Environmental and Historic Preservation (EHP) and Emergency Protective Measures for COVID-19


COVID-19 EHP Considerations

FEMA’s Public Assistance Program will fund eligible emergency protective measures taken by a community to save lives, protect property and public health and safety, and lessen or avert the threat of a catastrophe. While the list of eligible activities includes actions that do not affect the environment (such as provision of personnel, supplies, and equipment), there are activities associated that do have the potential to adversely affect natural, historic, and/or archaeological resources.

Examples are:
• Repurposing, renovating, or reusing existing facilities as temporary medical or sheltering facilities
• Placement of prefabricated facilities on a site
• Construction of new temporary medical or sheltering facilities
• Storage of human remains and mass mortuary services
• Staging resources on an undeveloped site
• Proper disposal of medical waste

EHP Information Requirements
For projects that do have the potential to adversely affect natural, historic, and/or archaeological resources, Applicants should be prepared to provide the following:

• Location of the work, including and latitude/longitude in decimal degrees (to the fifth decimal point) and site address. Maps or aerial imagery of the project area is also helpful.
• Description of any ground-disturbing activities, including site preparation, laying new or expanding existing utilities, and expansion of existing footprints.
• Dates of construction for facilities that are being reused, repurposed, or renovated.
• Description of modifications made to existing facilities.
• Photographs of the project site or facility.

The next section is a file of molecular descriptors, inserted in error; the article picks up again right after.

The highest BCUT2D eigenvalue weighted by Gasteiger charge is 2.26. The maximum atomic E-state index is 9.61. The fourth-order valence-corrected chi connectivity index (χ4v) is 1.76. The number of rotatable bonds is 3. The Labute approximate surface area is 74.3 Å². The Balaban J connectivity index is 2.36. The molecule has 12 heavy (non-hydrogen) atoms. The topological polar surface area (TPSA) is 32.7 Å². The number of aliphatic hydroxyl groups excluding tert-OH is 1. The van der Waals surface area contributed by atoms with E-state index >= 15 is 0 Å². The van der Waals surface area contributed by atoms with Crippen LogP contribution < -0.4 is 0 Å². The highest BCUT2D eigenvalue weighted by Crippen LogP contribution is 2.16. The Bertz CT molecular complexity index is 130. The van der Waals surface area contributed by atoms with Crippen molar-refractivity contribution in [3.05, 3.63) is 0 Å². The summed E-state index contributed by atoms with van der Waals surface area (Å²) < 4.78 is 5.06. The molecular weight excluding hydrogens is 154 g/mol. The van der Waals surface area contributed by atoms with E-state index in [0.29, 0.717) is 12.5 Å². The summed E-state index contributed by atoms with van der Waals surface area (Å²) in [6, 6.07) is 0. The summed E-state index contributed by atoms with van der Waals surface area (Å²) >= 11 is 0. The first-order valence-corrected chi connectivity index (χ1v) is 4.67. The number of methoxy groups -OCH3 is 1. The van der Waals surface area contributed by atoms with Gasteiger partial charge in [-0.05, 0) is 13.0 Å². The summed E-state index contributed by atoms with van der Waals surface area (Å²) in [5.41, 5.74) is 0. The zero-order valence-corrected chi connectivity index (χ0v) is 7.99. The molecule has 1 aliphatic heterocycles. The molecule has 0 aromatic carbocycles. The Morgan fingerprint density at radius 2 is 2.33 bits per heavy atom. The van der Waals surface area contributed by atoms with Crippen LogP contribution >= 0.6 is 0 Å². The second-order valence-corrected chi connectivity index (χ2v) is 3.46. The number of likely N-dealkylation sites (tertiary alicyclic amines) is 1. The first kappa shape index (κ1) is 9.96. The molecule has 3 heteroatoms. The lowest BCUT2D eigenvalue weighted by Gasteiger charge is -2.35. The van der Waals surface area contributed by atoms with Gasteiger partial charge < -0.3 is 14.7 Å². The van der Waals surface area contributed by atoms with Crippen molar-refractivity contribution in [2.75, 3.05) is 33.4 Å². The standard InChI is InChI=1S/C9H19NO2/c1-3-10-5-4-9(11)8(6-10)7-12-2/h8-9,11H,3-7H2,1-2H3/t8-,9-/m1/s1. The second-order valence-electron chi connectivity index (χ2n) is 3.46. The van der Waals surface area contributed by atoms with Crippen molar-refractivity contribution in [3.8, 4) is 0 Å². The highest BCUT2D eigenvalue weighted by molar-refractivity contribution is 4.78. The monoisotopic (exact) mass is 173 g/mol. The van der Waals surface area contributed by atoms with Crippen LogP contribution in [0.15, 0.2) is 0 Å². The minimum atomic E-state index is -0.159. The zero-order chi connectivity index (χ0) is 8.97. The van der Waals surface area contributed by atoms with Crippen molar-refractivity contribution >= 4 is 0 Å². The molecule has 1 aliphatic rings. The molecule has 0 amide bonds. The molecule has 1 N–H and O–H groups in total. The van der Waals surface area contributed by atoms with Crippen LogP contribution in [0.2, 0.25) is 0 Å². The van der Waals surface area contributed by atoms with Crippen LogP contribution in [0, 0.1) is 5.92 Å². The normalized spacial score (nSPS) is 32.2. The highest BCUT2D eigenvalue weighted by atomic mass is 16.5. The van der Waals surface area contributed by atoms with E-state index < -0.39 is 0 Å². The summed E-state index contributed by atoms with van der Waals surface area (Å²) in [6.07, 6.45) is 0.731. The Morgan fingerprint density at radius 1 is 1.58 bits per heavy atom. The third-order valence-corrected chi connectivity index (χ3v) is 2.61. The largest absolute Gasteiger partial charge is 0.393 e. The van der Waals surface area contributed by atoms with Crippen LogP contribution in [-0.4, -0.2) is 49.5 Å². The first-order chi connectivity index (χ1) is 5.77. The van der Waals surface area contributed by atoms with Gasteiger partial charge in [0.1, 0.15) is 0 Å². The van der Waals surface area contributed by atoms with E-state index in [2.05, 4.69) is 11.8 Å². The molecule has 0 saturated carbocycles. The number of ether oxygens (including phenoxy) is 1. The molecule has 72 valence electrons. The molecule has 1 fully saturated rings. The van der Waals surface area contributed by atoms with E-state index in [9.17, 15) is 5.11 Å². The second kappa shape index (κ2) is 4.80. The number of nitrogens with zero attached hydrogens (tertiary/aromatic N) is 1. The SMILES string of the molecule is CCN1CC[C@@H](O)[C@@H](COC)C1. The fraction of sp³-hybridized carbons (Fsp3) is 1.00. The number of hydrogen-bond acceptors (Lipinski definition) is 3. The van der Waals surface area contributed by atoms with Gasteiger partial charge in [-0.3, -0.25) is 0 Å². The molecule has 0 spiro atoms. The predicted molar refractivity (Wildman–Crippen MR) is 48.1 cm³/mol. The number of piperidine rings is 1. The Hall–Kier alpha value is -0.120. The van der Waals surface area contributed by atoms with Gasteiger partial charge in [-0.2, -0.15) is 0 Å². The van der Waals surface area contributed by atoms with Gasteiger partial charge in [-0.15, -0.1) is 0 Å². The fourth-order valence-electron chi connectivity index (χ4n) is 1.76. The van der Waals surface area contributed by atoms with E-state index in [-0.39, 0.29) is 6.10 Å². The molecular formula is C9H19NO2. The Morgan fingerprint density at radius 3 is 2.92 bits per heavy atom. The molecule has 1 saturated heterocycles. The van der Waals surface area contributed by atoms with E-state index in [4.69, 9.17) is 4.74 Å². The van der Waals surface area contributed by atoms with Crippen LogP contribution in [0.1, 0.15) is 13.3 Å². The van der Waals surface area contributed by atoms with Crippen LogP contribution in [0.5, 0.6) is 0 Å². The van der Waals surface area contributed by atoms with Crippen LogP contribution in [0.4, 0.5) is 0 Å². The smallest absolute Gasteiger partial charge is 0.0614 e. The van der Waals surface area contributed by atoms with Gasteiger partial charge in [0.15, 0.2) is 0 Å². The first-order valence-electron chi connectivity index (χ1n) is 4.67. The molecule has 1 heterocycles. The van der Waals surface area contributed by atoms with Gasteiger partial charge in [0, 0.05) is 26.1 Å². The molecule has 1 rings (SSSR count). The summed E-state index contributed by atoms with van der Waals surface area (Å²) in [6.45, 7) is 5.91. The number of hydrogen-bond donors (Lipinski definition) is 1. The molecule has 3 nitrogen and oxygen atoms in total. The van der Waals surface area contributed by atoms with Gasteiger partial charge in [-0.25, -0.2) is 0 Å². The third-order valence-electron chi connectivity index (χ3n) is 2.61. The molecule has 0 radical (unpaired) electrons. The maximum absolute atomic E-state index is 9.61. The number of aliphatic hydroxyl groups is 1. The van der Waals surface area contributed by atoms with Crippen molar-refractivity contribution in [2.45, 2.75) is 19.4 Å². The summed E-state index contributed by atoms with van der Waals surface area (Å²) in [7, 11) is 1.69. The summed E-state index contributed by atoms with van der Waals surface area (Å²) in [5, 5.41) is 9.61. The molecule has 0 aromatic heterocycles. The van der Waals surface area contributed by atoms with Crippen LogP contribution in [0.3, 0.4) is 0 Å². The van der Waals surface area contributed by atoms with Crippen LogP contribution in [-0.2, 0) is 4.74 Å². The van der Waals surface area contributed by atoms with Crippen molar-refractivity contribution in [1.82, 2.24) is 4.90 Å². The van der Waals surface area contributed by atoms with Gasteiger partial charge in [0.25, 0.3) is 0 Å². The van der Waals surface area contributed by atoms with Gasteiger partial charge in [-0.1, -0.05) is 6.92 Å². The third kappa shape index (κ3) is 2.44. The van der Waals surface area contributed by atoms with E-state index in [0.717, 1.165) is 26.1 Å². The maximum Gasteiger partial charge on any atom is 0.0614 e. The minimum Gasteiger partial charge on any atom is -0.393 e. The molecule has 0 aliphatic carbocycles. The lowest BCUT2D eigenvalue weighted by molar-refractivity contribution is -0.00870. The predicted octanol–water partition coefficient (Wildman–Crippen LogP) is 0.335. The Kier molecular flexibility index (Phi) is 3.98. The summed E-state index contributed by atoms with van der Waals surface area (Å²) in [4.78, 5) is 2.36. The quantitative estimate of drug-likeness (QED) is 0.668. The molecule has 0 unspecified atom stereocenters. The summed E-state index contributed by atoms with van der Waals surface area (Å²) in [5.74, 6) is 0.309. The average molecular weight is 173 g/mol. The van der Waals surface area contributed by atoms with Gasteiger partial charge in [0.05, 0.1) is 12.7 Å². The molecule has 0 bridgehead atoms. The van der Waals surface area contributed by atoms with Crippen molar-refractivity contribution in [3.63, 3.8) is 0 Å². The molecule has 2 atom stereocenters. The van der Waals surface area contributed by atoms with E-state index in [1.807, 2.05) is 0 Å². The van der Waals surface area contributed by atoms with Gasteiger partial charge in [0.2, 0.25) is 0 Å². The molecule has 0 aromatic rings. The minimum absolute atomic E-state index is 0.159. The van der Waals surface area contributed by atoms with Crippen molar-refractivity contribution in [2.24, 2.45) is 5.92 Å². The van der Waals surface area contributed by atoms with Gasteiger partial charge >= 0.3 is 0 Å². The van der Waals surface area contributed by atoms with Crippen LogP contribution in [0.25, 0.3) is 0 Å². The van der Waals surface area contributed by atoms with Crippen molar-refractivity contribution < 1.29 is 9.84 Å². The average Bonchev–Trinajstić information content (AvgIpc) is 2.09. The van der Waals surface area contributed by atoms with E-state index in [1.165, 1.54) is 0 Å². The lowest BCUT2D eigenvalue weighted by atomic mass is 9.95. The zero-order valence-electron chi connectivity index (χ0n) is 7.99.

EHP Best Practices for Temporary Facilities

Responding to the COVID-19 pandemic may require repurposing, renovating, or reusing existing facilities, the placement of prefabricated facilities on a site, or the construction of new temporary facilities. In order to minimize potential impacts or effects to natural and cultural resources, minority populations, and low-income populations, States, Tribes, communities, and Applicants should consider the following:

  • • Avoid placement of temporary facilities in flood hazard areas and wetlands. While we recognize that the construction of temporary facilities may be necessary, the disruption of relocating these facilities in the future due to flooding—especially when occupants may not be sufficiently mobile—is too great of a risk.
  • • Avoid placement of temporary facilities in brownfields and other use restricted sites. While we recognize that the construction of temporary medical facilities may be necessary, we also recognize the health risks of the occupants, medical providers, and construction workers and short- and long-term health risks associated with exposure to chemicals.
  • • Ensure accessibility across the full range of clients and/or customers that need to utilize the services being provided by these facilities, including elements of the population with less capacity or mobility.
  • • Select pre-disturbed sites or existing hardened surfaces, such as parking lots, concrete pads, or artificial playing fields, whenever possible. Previously disturbed areas typically have critical infrastructure such as electricity, water, sewer, and other amenities already onsite or easily accessible nearby, which will minimize ground disturbance.
  • • Avoid new ground disturbance when possible. Should ground disturbance reveal archaeological resources, notify FEMA and State Historic Preservation Officer/Tribal Historic Preservation Officer immediately.
  • • If renovation of a facility is required, consider the impacts of renovation (e.g. exposure to asbestos, lead-based paint, or other environmental contaminants associated with past use of the property) on the health of occupants, medical providers, and construction workers.
  • • Document conditions by taking photographs before and after any work is carried out.

Floodplain Considerations for Temporary Critical Facilities

Even a slight chance of flooding can pose too great a threat to the delivery of services provided by a critical facility (such as those that provide temporary medical services, including, but not limited to hospitals, medical sheltering, and mortuary facilities). Further, these critical facilities are likely to have occupants who may not be sufficiently mobile to evacuate in order to avoid injury or death during a flood. Site considerations for such facilities must include an evaluation of flood risk.

Review the second document for more details on floodplain guidance


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